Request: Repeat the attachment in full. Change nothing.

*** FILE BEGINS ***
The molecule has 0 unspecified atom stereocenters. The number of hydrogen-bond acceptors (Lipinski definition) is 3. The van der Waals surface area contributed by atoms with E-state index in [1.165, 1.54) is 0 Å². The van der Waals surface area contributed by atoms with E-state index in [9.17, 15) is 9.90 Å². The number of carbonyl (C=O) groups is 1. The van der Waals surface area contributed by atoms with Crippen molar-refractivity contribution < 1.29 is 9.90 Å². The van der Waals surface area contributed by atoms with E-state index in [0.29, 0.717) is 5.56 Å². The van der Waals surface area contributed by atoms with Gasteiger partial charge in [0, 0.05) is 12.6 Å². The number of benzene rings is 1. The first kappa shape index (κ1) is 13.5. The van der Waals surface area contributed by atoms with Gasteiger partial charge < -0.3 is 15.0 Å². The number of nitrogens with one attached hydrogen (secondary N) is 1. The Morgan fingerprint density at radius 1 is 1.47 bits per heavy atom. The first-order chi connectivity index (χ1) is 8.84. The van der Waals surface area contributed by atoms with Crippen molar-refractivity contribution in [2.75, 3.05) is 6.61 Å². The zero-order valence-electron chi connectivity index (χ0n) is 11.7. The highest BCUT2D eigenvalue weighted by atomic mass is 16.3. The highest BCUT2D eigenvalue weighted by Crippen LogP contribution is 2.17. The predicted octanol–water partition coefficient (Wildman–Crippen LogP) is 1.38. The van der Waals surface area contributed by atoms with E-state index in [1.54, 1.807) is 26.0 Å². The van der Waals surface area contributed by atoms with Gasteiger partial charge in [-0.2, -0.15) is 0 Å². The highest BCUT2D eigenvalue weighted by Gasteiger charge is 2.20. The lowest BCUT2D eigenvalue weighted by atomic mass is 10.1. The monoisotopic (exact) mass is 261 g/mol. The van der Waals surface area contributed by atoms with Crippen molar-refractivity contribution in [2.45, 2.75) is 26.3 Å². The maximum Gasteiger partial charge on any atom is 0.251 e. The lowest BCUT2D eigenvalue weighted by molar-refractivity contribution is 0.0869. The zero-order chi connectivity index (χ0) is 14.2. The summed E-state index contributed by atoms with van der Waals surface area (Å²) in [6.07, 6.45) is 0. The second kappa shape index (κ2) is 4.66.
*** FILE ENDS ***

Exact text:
The molecule has 0 unspecified atom stereocenters. The number of hydrogen-bond acceptors (Lipinski definition) is 3. The van der Waals surface area contributed by atoms with E-state index in [1.165, 1.54) is 0 Å². The van der Waals surface area contributed by atoms with E-state index in [9.17, 15) is 9.90 Å². The number of carbonyl (C=O) groups is 1. The van der Waals surface area contributed by atoms with Crippen molar-refractivity contribution < 1.29 is 9.90 Å². The van der Waals surface area contributed by atoms with E-state index in [0.29, 0.717) is 5.56 Å². The van der Waals surface area contributed by atoms with Gasteiger partial charge in [0, 0.05) is 12.6 Å². The number of benzene rings is 1. The first kappa shape index (κ1) is 13.5. The van der Waals surface area contributed by atoms with Gasteiger partial charge < -0.3 is 15.0 Å². The number of nitrogens with one attached hydrogen (secondary N) is 1. The Morgan fingerprint density at radius 1 is 1.47 bits per heavy atom. The first-order chi connectivity index (χ1) is 8.84. The van der Waals surface area contributed by atoms with Crippen molar-refractivity contribution in [2.75, 3.05) is 6.61 Å². The zero-order valence-electron chi connectivity index (χ0n) is 11.7. The highest BCUT2D eigenvalue weighted by atomic mass is 16.3. The highest BCUT2D eigenvalue weighted by Crippen LogP contribution is 2.17. The predicted octanol–water partition coefficient (Wildman–Crippen LogP) is 1.38. The van der Waals surface area contributed by atoms with E-state index in [1.54, 1.807) is 26.0 Å². The van der Waals surface area contributed by atoms with Gasteiger partial charge in [-0.2, -0.15) is 0 Å². The highest BCUT2D eigenvalue weighted by Gasteiger charge is 2.20. The lowest BCUT2D eigenvalue weighted by atomic mass is 10.1. The monoisotopic (exact) mass is 261 g/mol. The van der Waals surface area contributed by atoms with Crippen molar-refractivity contribution in [2.45, 2.75) is 26.3 Å². The maximum Gasteiger partial charge on any atom is 0.251 e. The lowest BCUT2D eigenvalue weighted by molar-refractivity contribution is 0.0869. The zero-order chi connectivity index (χ0) is 14.2. The summed E-state index contributed by atoms with van der Waals surface area (Å²) in [6.07, 6.45) is 0. The second kappa shape index (κ2) is 4.66.